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Cerulean Sins

Laurell K. Hamilton

Berkley Publishing Group

US Hardback

ISBN: 0-425-18836-1

Pages: 416; Price: $22.95

Date Reviewed: 6th April 2003

Reviewed by: Serena Trowbridge © 2003



Horror, Mystery


Vampire politics and wererats abound in Cerulean Sins, the 11th book in the series of Anita Blake - Vampire Hunter novels. Anita Blake, still torn between her two vampire lovers, is caught up in a strange zombie-raising incident, which appears to lead to a succession of brutal murders, taking on a wide variety of bad guys along the way. The storyline seems to fall neatly into two parts: the cops, who have their internal politics and their own concerns, and the monsters, ranging from vampires to werewolves, whose politics are equally complicated. Most of the book, however, is taken up with Ms Blake feeding her "ardeur" and exhausting all the men in the vicinity along the way, which is presumably what makes the books so resoundingly popular. Certainly this is the key element of the plot; and while I have no objection to sex as a method of moving a plot forward, this is neither relevant nor believable or enjoyable.

The plot has an interesting structure with what could be described as a moral framework; Anita Blake claims that she is a good girl at heart (although to be fair we see little evidence of this) and Freud would have had a field day with a plot which has every sex scene followed by a scene of gorily horrible murder victims. This sense of ethical retribution that is lent to the plot is not echoed in the characters, however, as most of them are largely unempathetic and one-dimensional. Sex and death can create an atmosphere for the perfect metaphysical plot, but although there is plenty of both here, somehow the plot misses the mark. Fans of the series will see this latest book as a chance to catch up with characters from earlier in the series, however, as Anita struggles to define her emotions for the men in her life.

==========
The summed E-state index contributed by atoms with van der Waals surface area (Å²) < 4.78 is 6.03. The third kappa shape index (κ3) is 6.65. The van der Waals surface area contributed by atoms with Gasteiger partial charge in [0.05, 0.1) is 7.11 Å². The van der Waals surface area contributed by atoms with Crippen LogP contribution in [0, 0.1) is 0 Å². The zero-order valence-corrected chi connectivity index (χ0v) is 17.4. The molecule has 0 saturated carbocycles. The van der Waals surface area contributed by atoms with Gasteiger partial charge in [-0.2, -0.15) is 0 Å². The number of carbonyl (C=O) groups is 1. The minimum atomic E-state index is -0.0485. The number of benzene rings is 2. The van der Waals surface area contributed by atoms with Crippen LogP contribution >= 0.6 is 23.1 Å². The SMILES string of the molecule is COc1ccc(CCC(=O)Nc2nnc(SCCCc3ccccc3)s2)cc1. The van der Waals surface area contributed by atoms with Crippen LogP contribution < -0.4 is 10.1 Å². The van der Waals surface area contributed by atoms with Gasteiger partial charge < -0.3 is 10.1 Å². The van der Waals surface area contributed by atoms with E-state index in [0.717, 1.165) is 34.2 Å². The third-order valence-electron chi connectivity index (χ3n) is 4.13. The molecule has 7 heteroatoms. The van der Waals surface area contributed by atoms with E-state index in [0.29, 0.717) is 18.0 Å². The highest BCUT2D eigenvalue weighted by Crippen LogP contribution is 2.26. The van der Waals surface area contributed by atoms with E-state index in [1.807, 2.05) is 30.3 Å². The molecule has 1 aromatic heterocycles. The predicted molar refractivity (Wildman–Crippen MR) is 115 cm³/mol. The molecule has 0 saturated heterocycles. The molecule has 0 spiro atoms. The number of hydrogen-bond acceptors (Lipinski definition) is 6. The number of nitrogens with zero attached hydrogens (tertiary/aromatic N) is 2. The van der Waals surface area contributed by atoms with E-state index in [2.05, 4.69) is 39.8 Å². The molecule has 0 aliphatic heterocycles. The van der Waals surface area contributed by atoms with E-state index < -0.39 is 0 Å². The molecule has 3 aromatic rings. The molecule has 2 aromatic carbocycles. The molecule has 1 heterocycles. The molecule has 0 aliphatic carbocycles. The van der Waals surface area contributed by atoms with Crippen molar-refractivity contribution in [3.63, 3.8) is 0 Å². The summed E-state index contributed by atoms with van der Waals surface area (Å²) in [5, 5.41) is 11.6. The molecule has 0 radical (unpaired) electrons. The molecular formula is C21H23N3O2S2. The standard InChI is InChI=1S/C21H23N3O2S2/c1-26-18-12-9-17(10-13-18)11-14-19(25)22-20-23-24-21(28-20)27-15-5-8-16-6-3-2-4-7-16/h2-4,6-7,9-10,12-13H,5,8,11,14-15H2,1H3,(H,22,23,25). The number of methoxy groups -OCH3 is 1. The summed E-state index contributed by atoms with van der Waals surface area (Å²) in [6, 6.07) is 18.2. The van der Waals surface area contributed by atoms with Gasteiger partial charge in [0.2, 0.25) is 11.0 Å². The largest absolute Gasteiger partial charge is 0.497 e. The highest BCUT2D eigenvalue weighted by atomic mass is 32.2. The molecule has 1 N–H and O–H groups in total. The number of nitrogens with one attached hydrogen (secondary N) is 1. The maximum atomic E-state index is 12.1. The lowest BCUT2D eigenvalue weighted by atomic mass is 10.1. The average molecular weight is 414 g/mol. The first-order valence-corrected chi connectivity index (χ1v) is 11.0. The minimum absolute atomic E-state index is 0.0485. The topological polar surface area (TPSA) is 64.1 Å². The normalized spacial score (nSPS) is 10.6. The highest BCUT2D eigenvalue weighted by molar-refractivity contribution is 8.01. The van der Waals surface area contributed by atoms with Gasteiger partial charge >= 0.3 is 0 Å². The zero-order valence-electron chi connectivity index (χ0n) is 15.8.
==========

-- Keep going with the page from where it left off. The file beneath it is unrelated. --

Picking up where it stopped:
The strongest point of the novel, however, has to be the scene-setting; the gothic atmosphere in which vampire politics are conducted, along with the lovingly described costumes and the detailed interiors place the book firmly in the category of gothic novels, but sadly the plot is neither suspenseful nor chilling enough to maintain this impression. It is a pity that the careful construction of the world of Anita Blake is spoiled by poor characterization and a weak plot, but fans of her previous novels will enjoy the development of the political world of vampires and were-animals.

The first ten books have been well received by the public, if not by critics, but it is difficult to see why. I have to admit, however, that I reveled in the triumphantly bad prose of this novel. Neither in dialogue (of which there is a lot) nor in narrative does Laurell Hamilton show any awareness of how people really speak, or indeed of conventional grammar, which at first was surprisingly refreshing, but turned out to be unusually irritating. In a recent interview, Ms Hamilton explained that Raymond Chandler had been a big influence on her writing, and her attempts to follow his prose style are evident throughout, but sadly she does not have Chandler's inimitable mastery of the language.